in this configuration when aileron is up additional drag is created because of split.
Looking at the following picture taken from this NACA report, it can be seen that, the lift coefficient being the same, a split flap/aileron generates less drag than a plain flap/aileron, especially at high AoA:
So, with a split flap/aileron the opposite of what you'd like to achieve actually happens.
Also for the pitching moment similar results are obtained, with the split flap/aileron modifying the moment less than a plain flap/aileron, the $C_l$ being the same.
Both plain and split flaps/ailerons were superseded after WW2 by the more efficient slotted flaps/ailerons.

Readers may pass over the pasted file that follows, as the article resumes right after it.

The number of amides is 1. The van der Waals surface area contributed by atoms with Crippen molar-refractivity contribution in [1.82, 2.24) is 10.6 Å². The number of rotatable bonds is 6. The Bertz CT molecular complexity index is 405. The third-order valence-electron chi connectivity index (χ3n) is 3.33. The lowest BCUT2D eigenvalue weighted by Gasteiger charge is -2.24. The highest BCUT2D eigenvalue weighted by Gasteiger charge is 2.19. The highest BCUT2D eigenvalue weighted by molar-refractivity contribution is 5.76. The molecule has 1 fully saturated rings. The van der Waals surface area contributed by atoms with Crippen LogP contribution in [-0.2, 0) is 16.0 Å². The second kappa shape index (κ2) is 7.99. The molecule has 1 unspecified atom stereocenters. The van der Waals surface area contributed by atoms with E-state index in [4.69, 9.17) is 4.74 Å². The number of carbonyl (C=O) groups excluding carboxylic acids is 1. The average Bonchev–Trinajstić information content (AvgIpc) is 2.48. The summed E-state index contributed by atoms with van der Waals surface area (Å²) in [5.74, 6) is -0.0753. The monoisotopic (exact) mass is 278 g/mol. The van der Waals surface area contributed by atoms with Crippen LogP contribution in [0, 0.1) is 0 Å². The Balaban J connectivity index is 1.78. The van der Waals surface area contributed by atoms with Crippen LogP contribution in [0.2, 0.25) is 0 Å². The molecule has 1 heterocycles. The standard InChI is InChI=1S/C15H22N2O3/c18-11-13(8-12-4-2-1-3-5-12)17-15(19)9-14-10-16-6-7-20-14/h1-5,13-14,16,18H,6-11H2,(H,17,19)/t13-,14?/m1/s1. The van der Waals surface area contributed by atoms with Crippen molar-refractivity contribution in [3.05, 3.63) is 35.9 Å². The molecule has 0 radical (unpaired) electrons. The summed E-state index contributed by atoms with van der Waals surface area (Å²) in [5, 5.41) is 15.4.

Spoilers are normally used to... well spoil the airflow on the upper surface of a wing, basically triggering a controlled stall.
Even if they can be termed spoileron and used as primary control surfaces (typical example is the B-52 and many, if not all, jet fighters), they shouldn't be confused with ailerons as such:
- aileron are deployed in a more or less asymmetrical way between left and right wing (one goes up and the other goes down); spoilers can only go up, locally reducing lift and increasing drag.
- ailerons end at the trailing edge of the wing and extend for some 0.2 chord; to be effective, spoilers are normally placed at a distance of some 0.6 chord from the leading edge and do not extend to the end of the wing.
- on the B-52 spoilers were preferred to ailerons due to aeroelastic problematics of the very elongated wing.